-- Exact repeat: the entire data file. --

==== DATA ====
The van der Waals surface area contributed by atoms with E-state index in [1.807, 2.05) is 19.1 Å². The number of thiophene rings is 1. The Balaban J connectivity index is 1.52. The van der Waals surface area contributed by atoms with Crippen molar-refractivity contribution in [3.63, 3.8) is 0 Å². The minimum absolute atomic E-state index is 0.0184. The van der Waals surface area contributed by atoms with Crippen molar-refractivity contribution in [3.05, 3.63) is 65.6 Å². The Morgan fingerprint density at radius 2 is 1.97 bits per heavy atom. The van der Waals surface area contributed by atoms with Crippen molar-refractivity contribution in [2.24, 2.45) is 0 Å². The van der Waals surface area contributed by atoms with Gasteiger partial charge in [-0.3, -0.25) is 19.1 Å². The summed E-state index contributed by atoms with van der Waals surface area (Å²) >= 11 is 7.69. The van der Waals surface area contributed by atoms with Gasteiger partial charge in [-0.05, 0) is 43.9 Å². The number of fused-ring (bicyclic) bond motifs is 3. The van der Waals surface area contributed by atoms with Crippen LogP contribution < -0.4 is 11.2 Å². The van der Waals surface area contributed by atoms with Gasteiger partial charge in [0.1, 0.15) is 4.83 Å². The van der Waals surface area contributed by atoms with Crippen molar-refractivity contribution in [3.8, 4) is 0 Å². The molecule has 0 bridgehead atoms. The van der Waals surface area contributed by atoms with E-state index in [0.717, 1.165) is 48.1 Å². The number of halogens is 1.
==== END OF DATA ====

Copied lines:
The van der Waals surface area contributed by atoms with E-state index in [1.807, 2.05) is 19.1 Å². The number of thiophene rings is 1. The Balaban J connectivity index is 1.52. The van der Waals surface area contributed by atoms with Crippen molar-refractivity contribution in [3.63, 3.8) is 0 Å². The minimum absolute atomic E-state index is 0.0184. The van der Waals surface area contributed by atoms with Crippen molar-refractivity contribution in [3.05, 3.63) is 65.6 Å². The Morgan fingerprint density at radius 2 is 1.97 bits per heavy atom. The van der Waals surface area contributed by atoms with Crippen molar-refractivity contribution in [2.24, 2.45) is 0 Å². The van der Waals surface area contributed by atoms with Gasteiger partial charge in [-0.3, -0.25) is 19.1 Å². The summed E-state index contributed by atoms with van der Waals surface area (Å²) >= 11 is 7.69. The van der Waals surface area contributed by atoms with Gasteiger partial charge in [-0.05, 0) is 43.9 Å². The number of fused-ring (bicyclic) bond motifs is 3. The van der Waals surface area contributed by atoms with Crippen LogP contribution < -0.4 is 11.2 Å². The van der Waals surface area contributed by atoms with Gasteiger partial charge in [0.1, 0.15) is 4.83 Å². The van der Waals surface area contributed by atoms with Crippen molar-refractivity contribution in [3.8, 4) is 0 Å². The molecule has 0 bridgehead atoms. The van der Waals surface area contributed by atoms with E-state index in [0.717, 1.165) is 48.1 Å². The number of halogens is 1.